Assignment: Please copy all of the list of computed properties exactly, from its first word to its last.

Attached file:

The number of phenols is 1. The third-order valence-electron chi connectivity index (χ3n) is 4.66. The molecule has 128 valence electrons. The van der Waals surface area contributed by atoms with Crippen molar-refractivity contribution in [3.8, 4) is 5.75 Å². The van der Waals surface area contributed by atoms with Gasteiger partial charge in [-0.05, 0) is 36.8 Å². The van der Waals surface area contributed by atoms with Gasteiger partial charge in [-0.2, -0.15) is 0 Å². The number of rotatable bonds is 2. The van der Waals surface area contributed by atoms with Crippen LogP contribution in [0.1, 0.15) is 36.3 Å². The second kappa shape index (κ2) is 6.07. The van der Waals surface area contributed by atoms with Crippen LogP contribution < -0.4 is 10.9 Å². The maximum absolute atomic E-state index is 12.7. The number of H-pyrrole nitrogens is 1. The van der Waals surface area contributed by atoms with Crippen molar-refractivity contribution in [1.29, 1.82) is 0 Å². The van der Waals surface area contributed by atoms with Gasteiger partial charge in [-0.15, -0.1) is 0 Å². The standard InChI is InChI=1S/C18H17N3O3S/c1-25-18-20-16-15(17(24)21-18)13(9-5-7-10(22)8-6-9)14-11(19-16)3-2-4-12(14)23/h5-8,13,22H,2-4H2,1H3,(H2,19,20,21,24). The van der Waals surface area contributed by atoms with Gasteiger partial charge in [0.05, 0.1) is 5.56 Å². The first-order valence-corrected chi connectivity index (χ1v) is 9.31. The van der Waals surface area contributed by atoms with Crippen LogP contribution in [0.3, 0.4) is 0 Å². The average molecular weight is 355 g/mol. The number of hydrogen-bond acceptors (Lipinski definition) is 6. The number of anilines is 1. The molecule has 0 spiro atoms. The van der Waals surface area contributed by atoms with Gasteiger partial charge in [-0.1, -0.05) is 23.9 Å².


The number of phenols is 1. The third-order valence-electron chi connectivity index (χ3n) is 4.66. The molecule has 128 valence electrons. The van der Waals surface area contributed by atoms with Crippen molar-refractivity contribution in [3.8, 4) is 5.75 Å². The van der Waals surface area contributed by atoms with Gasteiger partial charge in [-0.05, 0) is 36.8 Å². The van der Waals surface area contributed by atoms with Gasteiger partial charge in [-0.2, -0.15) is 0 Å². The number of rotatable bonds is 2. The van der Waals surface area contributed by atoms with Crippen LogP contribution in [0.1, 0.15) is 36.3 Å². The second kappa shape index (κ2) is 6.07. The van der Waals surface area contributed by atoms with Crippen LogP contribution < -0.4 is 10.9 Å². The maximum absolute atomic E-state index is 12.7. The number of H-pyrrole nitrogens is 1. The van der Waals surface area contributed by atoms with Crippen molar-refractivity contribution in [1.29, 1.82) is 0 Å². The van der Waals surface area contributed by atoms with Gasteiger partial charge in [-0.15, -0.1) is 0 Å². The standard InChI is InChI=1S/C18H17N3O3S/c1-25-18-20-16-15(17(24)21-18)13(9-5-7-10(22)8-6-9)14-11(19-16)3-2-4-12(14)23/h5-8,13,22H,2-4H2,1H3,(H2,19,20,21,24). The van der Waals surface area contributed by atoms with Gasteiger partial charge in [0.05, 0.1) is 5.56 Å². The first-order valence-corrected chi connectivity index (χ1v) is 9.31. The van der Waals surface area contributed by atoms with Crippen LogP contribution in [0.3, 0.4) is 0 Å². The average molecular weight is 355 g/mol. The number of hydrogen-bond acceptors (Lipinski definition) is 6. The number of anilines is 1. The molecule has 0 spiro atoms. The van der Waals surface area contributed by atoms with Gasteiger partial charge in [-0.1, -0.05) is 23.9 Å².